But everything is temporary.
First, Bennett awoke the second morning having had a dream that there were dogs in his diaper. “Dere were doggies in my dipes! Dey were laughing at me! Dey go: heeheehee!” Then he refused to pee on the potty. My poor baby thought dogs were going to come out of him. People. I have potty trained five kids so far, and this was a new one to me. I’m pretty sure you can’t google “child afraid he will pee dogs”. The first time he did pee on the Super Duper Potty after this dream, he was elated: “Wook! Dere’s no puppies! Just pees!” But he still remained afraid that dogs would, eventually, appear and laugh at him. Dogs: 1. Potty Training: 0.
The wedding events went well. We only had minor snafus… Kara (a junior bridesmaid) managed to lose one of the earrings she was supposed to wear within 20 seconds of putting it on, causing us to scramble for an appropriate plan B. I could not find Bennett’s clothes anywhere, even though I was sure I had packed them (I had, and did find them, but not before we ironed outfit B so I just changed plans). Upon arriving at the church and seeing the other bridesmaids, I realized my dress was missing a sash that the other bridesmaids had. Oh well. We got through it all. We had a great time with family. I drank a lot of champagne. It was fun.
Then we left to come home.
A trip that took us a day and a half of driving on the way there took us THREE DAYS of driving on the way back. Which proves my point that when you are traveling with children, you just cannot predict what will happen. Anything can go wrong; you can be delayed for twenty or thirty different reasons. I was afraid it would happen, but after such a smooth trip to the wedding the week before, I’d scolded myself for not being more optimistic. Y’all, that was just realism. Being nervous that the trip could take longer than normal was not me being pessimistic. It was me having children and knowing what that means. We got lucky the first time. Not so much the second. I can’t even tell you why it took so long. It remains a mystery involving a lot less bladder control and a lot more traffic. But all was not lost: since it was already taking forever, I got to go to 3 antique stores, because hell— if it’s going to take us three days, it might as well take us threeeeee daaaaaayyyyysss. I bought a tole tray. It’s pretty.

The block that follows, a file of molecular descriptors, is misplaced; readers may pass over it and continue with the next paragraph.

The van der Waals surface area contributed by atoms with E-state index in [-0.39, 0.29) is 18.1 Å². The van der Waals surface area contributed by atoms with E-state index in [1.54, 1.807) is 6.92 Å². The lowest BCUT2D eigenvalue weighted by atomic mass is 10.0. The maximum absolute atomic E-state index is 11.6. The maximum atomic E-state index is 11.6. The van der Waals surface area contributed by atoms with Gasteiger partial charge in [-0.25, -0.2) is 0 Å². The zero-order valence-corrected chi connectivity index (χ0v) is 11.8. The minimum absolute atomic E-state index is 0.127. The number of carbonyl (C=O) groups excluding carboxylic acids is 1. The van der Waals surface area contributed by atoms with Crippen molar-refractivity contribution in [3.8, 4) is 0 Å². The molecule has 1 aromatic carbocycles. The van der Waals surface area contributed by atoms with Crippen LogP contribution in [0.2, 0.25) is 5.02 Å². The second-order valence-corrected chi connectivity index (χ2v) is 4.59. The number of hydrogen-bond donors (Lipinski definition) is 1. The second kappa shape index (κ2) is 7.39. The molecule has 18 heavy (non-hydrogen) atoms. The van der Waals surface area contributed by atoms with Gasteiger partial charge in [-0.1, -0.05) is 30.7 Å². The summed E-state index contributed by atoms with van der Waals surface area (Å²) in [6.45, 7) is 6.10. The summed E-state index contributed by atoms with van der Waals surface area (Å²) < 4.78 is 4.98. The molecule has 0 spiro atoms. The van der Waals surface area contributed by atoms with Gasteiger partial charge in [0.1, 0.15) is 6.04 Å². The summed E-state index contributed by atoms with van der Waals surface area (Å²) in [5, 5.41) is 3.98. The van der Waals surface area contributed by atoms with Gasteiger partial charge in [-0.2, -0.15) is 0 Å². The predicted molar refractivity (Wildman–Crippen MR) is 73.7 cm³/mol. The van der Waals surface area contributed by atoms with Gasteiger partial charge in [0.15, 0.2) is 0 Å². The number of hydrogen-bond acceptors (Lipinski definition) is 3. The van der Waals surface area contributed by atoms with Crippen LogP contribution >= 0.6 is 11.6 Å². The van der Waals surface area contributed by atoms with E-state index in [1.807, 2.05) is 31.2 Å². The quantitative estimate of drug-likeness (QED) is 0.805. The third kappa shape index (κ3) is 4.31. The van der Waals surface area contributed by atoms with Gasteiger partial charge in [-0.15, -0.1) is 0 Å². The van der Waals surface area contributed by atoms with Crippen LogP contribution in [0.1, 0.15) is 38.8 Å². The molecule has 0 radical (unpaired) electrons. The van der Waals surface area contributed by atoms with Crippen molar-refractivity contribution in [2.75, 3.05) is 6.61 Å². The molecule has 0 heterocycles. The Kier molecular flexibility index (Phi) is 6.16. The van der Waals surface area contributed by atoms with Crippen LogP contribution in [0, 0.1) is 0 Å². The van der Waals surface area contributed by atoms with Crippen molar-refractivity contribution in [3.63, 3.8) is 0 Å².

I’m so glad we took the time and made the crazy trip halfway across the country to St. Louis. I’d never been there before and it was a really fun city. All of the turn of the century architecture reminded me of Main Street at Disney. Very World’s Fair, very Lady and the Tramp. My only disappointment is I did not get to have any BBQ. Not sure how that happened. Pretty sure I ate everything else. All of the family time and the special events made for great memories for all of us, especially the children.
I successfully squelched my fear of heights just enough to let most of my kids go to the top of the Arch with Mike. I try not to think about it too much. (Of course I didn’t go. That thing is 600 feet high! No part of me needs to be up there.)
My in-laws and their extended families are good people. Getting to see and visit with them was good for our souls.
“It is such a happiness when good people get together — and they always do.” ~Jane Austen